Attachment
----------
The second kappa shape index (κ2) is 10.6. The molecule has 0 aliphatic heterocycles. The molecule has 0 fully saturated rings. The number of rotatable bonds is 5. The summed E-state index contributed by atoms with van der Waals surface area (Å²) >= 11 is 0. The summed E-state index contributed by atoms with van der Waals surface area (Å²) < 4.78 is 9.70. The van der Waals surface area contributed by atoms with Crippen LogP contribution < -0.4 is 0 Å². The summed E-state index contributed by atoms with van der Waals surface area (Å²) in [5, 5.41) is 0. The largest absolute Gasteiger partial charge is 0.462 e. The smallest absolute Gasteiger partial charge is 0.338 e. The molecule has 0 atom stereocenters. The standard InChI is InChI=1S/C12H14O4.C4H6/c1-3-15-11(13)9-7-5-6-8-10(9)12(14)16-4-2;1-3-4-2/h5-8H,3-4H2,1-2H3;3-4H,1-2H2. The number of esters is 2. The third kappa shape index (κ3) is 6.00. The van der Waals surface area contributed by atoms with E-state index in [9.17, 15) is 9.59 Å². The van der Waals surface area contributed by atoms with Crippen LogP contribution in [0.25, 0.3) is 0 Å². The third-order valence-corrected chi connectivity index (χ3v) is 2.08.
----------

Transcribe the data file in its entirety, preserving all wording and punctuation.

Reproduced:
The second kappa shape index (κ2) is 10.6. The molecule has 0 aliphatic heterocycles. The molecule has 0 fully saturated rings. The number of rotatable bonds is 5. The summed E-state index contributed by atoms with van der Waals surface area (Å²) >= 11 is 0. The summed E-state index contributed by atoms with van der Waals surface area (Å²) < 4.78 is 9.70. The van der Waals surface area contributed by atoms with Crippen LogP contribution < -0.4 is 0 Å². The summed E-state index contributed by atoms with van der Waals surface area (Å²) in [5, 5.41) is 0. The largest absolute Gasteiger partial charge is 0.462 e. The smallest absolute Gasteiger partial charge is 0.338 e. The molecule has 0 atom stereocenters. The standard InChI is InChI=1S/C12H14O4.C4H6/c1-3-15-11(13)9-7-5-6-8-10(9)12(14)16-4-2;1-3-4-2/h5-8H,3-4H2,1-2H3;3-4H,1-2H2. The number of esters is 2. The third kappa shape index (κ3) is 6.00. The van der Waals surface area contributed by atoms with E-state index in [9.17, 15) is 9.59 Å². The van der Waals surface area contributed by atoms with Crippen LogP contribution in [0.25, 0.3) is 0 Å². The third-order valence-corrected chi connectivity index (χ3v) is 2.08.